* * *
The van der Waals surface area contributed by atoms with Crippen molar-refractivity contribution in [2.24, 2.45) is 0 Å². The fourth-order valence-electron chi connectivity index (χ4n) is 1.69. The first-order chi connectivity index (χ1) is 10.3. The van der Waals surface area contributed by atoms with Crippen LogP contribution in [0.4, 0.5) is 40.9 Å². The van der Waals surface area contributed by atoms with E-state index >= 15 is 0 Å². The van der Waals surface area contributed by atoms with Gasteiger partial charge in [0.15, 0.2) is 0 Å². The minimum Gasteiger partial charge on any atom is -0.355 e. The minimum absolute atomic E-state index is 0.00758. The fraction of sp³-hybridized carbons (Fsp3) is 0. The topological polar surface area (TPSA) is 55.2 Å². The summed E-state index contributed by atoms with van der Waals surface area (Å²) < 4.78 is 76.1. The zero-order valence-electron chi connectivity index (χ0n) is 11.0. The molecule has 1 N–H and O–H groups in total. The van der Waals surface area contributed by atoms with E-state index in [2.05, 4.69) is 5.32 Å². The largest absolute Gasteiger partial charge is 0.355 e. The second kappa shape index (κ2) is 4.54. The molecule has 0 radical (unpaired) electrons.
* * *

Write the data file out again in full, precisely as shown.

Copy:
The van der Waals surface area contributed by atoms with Crippen molar-refractivity contribution in [2.24, 2.45) is 0 Å². The fourth-order valence-electron chi connectivity index (χ4n) is 1.69. The first-order chi connectivity index (χ1) is 10.3. The van der Waals surface area contributed by atoms with Crippen LogP contribution in [0.4, 0.5) is 40.9 Å². The van der Waals surface area contributed by atoms with E-state index >= 15 is 0 Å². The van der Waals surface area contributed by atoms with Gasteiger partial charge in [0.15, 0.2) is 0 Å². The minimum Gasteiger partial charge on any atom is -0.355 e. The minimum absolute atomic E-state index is 0.00758. The fraction of sp³-hybridized carbons (Fsp3) is 0. The topological polar surface area (TPSA) is 55.2 Å². The summed E-state index contributed by atoms with van der Waals surface area (Å²) < 4.78 is 76.1. The zero-order valence-electron chi connectivity index (χ0n) is 11.0. The molecule has 1 N–H and O–H groups in total. The van der Waals surface area contributed by atoms with E-state index in [2.05, 4.69) is 5.32 Å². The largest absolute Gasteiger partial charge is 0.355 e. The second kappa shape index (κ2) is 4.54. The molecule has 0 radical (unpaired) electrons.